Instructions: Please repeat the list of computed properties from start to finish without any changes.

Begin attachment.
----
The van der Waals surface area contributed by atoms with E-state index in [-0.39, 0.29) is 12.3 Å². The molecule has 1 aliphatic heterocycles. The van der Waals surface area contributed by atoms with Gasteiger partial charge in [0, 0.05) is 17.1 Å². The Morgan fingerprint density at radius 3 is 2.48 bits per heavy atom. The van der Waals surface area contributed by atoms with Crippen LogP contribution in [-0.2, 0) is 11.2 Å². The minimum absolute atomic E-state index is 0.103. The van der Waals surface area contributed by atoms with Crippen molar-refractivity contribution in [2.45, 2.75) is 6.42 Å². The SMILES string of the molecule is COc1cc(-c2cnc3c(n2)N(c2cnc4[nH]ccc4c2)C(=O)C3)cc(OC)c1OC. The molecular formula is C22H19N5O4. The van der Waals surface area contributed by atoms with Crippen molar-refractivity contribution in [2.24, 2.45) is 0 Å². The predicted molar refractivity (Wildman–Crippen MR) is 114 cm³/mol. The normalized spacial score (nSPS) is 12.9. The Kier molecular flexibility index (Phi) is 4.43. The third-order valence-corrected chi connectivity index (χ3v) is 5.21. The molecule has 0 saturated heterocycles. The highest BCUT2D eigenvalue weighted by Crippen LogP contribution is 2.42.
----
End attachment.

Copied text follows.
The van der Waals surface area contributed by atoms with E-state index in [-0.39, 0.29) is 12.3 Å². The molecule has 1 aliphatic heterocycles. The van der Waals surface area contributed by atoms with Gasteiger partial charge in [0, 0.05) is 17.1 Å². The Morgan fingerprint density at radius 3 is 2.48 bits per heavy atom. The van der Waals surface area contributed by atoms with Crippen LogP contribution in [-0.2, 0) is 11.2 Å². The minimum absolute atomic E-state index is 0.103. The van der Waals surface area contributed by atoms with Crippen molar-refractivity contribution in [2.45, 2.75) is 6.42 Å². The SMILES string of the molecule is COc1cc(-c2cnc3c(n2)N(c2cnc4[nH]ccc4c2)C(=O)C3)cc(OC)c1OC. The molecular formula is C22H19N5O4. The van der Waals surface area contributed by atoms with Crippen molar-refractivity contribution in [2.24, 2.45) is 0 Å². The predicted molar refractivity (Wildman–Crippen MR) is 114 cm³/mol. The normalized spacial score (nSPS) is 12.9. The Kier molecular flexibility index (Phi) is 4.43. The third-order valence-corrected chi connectivity index (χ3v) is 5.21. The molecule has 0 saturated heterocycles. The highest BCUT2D eigenvalue weighted by Crippen LogP contribution is 2.42.